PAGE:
Tennis’s anti-corruption authorities are looking into a spate of suspicious matches that have taken place at full ATP Tour events in Russia over the past two weeks. Highly suspicious betting patterns have been recorded in early round encounters involving male players at both last week’s $1million Kremlin Cup in Moscow and this week’s $663,000 St Petersburg Open.
The Tennis Integrity Unit, who work on behalf of the sport’s governing bodies, have refused to comment, but are sure to have had ‘red flags’ raised to them by the outcry among tennis punters, particularly on internet sites. Some British bookmakers have been so sceptical about matches in Russia they have reduced the number of markets offered to customers, despite the continuing popularity of betting on tennis. One match that drew particular attention happened in Moscow and involved a well-established Eastern European player losing to a lower-ranked opponent from South America. It attracted more than £1.5m of trades on Betfair alone and saw the odds mysteriously move in the opposite direction to what was actually happening in the match. By the time the underdog, who had originally opened at 5-1, went a set down he was bizarrely trading as favourite and when the match went into a third and deciding set he was 1-4 on to win the contest, which he duly did. The match in question was played between Nickolay Davydenko and Pueblo Cuevas and reulted in an upset win for the #70 ranked player 7-6, 7-6. Davydenko was the subject of a similar investigation in 2004. Alarms were raised about several other outcomes.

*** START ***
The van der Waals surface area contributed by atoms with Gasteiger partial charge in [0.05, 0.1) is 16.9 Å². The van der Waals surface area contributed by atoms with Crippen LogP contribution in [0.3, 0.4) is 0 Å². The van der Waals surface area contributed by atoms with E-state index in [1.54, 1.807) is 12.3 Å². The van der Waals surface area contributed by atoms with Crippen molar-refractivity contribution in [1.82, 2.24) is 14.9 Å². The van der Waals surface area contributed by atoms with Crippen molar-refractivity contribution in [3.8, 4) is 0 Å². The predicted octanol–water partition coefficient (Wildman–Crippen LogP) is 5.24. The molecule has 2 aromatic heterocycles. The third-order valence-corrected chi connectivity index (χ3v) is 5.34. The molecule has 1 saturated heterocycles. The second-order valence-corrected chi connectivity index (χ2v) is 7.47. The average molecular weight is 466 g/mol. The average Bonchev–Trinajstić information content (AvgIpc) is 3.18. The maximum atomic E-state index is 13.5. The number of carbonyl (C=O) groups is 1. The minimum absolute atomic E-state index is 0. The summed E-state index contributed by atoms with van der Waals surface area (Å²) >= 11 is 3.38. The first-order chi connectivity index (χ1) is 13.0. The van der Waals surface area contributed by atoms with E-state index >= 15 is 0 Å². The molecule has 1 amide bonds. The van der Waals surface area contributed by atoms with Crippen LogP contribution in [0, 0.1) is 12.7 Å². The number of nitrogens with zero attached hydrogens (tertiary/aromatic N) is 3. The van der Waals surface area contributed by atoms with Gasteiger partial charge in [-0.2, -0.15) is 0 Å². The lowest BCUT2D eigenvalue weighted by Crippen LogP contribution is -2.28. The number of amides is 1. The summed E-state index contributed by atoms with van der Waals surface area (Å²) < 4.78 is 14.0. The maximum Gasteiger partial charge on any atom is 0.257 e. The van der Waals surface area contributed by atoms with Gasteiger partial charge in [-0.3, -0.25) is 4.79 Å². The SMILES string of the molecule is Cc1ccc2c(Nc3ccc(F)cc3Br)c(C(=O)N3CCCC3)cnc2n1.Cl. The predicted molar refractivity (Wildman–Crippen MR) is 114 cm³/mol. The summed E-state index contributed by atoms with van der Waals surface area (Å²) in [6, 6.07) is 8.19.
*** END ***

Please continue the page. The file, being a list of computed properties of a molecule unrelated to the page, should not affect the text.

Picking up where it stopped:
There were about a handful in St Petersburg earlier this week, and it was enough to put several major British bookmakers on alert. Graham Sharpe, of William Hill, said in reference to St Petersburg: ‘Normally we would put up between 20 and 35 markets for each individual match, such as set
betting, but instead we have been offering just one, a straightforward win or loss. We’ve seen some strange peaks and troughs in the market in relation to what has been happening at the time.’